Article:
This race isn’t for kids, and Gary’s chief nemesis, Republican strategist Faith Brewster (Rose Byrne), arrives in town to prop up Mayor Braun (Brent Sexton) and his reelection efforts. In the process, she unleashes an arms race. Byrne is so good as a sharp-tongued killer. She’s a hell-bent cutthroat who doesn’t need to raise her voice to slash her opponents to ribbons, either on grand stages or in close conversations. Gary and Jack are her main targets. That’s not exactly true, because Mr. Zimmer and Ms. Brewster primarily combat in delightfully derisive discourse, while Jack is usually somewhere else.
Faith repeatedly outfoxes Gary, when delivering her verbal jabs and right hooks, and producers and directors have proudly cast Byrne in several comedies over the last decade. Rose seems at her best when playing the villain ((“Bridesmaids” (2011) and “Spy” (2015)), although she’s also a breath of fresh air as a protagonist (“X-Men: First Class” (2011) and “Instant Family” (2018)) too.
Old School versus New School
The two previous themes offer chuckles and laughs, but Stewart turns to the actual mechanics of running a campaign through old school techniques (like phone banking) and new school ones as a dramatic device to prove a point: money and technology drive almost everything. These copilots have always fueled politics, but since the 2005 U.S. Supreme Court decision Citizens United v. FEC, they’ve done so while on human growth hormone and Monster Energy drinks. Super PACs and also superhuman analytics – similar to the exceedingly complex derivatives that ignited the 2008 financial crash or personal data collected by HYDRA in “Captain America: The Winter Soldier” (2014) – have contaminated the system.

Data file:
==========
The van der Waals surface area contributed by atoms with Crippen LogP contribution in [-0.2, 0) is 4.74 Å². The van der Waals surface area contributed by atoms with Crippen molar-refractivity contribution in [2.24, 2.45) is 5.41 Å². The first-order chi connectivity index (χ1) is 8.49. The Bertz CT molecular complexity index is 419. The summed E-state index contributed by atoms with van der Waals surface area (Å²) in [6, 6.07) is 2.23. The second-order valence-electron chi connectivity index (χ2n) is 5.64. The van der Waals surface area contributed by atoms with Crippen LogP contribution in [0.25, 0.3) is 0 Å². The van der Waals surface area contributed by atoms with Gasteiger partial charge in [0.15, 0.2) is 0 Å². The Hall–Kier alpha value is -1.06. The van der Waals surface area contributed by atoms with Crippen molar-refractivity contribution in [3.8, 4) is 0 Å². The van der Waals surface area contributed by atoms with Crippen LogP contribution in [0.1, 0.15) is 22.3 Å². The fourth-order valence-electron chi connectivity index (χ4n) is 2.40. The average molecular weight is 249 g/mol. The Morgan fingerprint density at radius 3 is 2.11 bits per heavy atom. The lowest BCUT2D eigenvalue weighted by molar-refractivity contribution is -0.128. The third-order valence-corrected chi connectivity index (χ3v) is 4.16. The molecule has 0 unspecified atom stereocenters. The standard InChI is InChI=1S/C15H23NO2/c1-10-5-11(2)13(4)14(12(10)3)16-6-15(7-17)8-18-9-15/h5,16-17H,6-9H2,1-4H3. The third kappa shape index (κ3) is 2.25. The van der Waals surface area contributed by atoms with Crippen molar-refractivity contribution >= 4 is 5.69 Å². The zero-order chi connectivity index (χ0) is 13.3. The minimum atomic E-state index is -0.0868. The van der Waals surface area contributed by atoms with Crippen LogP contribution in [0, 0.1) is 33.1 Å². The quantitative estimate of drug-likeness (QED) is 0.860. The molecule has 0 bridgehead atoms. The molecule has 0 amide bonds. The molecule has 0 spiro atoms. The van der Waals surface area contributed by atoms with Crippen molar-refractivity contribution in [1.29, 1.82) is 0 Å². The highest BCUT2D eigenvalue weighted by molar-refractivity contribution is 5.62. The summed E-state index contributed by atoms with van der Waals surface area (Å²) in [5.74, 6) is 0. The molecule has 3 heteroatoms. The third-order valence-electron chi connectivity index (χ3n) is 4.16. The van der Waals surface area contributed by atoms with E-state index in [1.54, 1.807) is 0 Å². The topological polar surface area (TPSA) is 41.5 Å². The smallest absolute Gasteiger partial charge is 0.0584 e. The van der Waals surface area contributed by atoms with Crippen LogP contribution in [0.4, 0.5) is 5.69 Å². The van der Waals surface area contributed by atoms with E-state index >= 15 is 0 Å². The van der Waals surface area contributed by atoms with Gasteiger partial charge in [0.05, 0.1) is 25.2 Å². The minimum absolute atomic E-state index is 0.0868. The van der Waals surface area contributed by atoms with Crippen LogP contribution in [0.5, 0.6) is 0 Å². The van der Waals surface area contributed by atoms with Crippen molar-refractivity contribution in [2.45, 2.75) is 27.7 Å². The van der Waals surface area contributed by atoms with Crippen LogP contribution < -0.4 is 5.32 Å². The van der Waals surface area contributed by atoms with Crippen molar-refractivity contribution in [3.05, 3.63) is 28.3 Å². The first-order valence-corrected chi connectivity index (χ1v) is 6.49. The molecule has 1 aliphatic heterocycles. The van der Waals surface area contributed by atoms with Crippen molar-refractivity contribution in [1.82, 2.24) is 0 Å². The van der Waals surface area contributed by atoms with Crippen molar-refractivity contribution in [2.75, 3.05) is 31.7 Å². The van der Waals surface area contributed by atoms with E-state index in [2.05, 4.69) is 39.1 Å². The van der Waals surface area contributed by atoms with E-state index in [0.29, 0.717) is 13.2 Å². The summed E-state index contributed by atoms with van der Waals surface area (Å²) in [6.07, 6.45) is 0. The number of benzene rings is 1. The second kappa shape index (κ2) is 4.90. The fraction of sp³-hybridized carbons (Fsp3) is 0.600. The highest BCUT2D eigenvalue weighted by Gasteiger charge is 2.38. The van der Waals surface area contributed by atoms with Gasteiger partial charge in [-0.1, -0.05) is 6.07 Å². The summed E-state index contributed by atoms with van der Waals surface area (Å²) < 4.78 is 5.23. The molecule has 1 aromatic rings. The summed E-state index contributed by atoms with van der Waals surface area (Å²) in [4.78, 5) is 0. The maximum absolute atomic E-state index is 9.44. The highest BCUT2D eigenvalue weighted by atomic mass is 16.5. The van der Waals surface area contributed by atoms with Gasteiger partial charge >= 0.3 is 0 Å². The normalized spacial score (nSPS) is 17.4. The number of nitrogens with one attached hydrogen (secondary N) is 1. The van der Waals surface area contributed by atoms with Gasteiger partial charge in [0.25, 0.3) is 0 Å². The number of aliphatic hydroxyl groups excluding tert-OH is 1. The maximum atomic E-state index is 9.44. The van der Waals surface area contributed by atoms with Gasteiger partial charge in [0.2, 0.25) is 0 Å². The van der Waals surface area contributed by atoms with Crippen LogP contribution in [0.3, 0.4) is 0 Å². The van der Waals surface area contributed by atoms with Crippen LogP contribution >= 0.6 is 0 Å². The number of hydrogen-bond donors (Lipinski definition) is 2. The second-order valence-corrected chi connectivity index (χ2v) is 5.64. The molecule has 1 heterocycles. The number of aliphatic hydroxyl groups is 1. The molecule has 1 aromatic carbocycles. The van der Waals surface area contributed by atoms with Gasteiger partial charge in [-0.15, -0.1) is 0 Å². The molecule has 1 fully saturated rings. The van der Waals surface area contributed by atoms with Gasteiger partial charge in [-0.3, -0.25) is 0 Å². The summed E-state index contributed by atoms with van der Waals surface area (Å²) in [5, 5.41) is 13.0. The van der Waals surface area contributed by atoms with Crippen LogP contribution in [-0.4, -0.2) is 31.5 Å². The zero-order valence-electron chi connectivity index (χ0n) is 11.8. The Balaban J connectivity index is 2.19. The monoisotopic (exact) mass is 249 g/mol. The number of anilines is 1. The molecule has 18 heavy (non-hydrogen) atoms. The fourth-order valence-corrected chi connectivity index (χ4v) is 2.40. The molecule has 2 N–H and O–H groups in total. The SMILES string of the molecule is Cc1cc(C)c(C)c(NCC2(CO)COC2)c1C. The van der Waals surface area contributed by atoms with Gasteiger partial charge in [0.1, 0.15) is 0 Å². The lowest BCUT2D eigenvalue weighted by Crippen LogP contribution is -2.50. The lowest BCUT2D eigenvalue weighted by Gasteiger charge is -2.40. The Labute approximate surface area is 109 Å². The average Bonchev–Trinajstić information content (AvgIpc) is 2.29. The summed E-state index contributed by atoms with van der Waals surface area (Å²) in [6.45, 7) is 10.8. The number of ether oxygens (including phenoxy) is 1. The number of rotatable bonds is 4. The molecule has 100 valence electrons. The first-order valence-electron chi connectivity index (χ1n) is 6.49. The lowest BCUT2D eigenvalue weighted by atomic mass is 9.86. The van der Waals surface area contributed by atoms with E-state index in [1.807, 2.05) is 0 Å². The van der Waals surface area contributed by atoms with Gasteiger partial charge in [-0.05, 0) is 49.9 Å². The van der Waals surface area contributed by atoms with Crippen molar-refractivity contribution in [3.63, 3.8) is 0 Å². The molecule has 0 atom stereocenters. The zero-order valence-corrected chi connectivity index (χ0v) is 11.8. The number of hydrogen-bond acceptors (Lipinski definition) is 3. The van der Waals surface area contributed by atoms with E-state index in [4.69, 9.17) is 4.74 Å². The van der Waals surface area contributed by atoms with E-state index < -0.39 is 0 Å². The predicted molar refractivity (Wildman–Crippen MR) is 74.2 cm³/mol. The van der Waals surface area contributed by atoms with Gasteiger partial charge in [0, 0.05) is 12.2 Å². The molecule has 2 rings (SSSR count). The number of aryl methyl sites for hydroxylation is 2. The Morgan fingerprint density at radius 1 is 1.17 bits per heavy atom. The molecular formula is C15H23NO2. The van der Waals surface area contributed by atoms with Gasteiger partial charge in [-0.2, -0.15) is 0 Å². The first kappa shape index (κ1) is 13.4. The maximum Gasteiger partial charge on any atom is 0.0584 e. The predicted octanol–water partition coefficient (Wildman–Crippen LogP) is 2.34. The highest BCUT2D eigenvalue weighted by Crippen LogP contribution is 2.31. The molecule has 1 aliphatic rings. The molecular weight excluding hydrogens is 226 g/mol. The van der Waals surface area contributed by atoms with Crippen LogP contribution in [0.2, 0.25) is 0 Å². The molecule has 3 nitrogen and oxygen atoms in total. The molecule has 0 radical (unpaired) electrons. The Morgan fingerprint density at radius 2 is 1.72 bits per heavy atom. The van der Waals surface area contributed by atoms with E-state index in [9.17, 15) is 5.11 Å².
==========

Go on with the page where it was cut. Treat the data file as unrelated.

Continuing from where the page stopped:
Stewart goes to vast extremes, and since “Irresistible” is a comedy, his approach makes a lot of sense, but the film slips into cartoonish, groan-inducing territory a couple of times, including a bizarre billionaire donor stopping in Gary’s office to drop off a massive contribution. Okay, we get it.
Exploring the analytical inner workings feels informative though, and Topher Grace and a somewhat-unrecognizable Natasha Lyonne deliver several helpings of snide, condescending remarks.
This twisted 21st-century soup should agree with politically-interested audiences, and the flavors speak to aw-shucks films when comedic pairs throw barbs under competitive circumstances. “Irresistible” isn’t in the same league as a classic Hepburn-Tracy flick, but Carell and Byrne’s comedic chemistry is on point. Cooper’s Jack may tumble into supporting territory, but his on-screen daughter Diana (Mackenzie Davis) toes the line for the Hastings. No, Davis isn’t punching out a relentless cyborg (“Terminator: Dark Fate” (2019)), but she keeps Gary honest, when he often patronizes the town or its residents.
Hey, Gary doesn’t realize that he’s doing it. He’s trying to find a comfortable middle ground between wanting a macchiato with almond milk, cinnamon and a splash of caramel and listening to Glen Campbell’s “Rhinestone Cowboy”.
Hey, politics is a tricky business.
⭐⭐⭐ out of ⭐⭐⭐⭐
Image credits: Focus Features; Trailer credits: Movieclips Trailers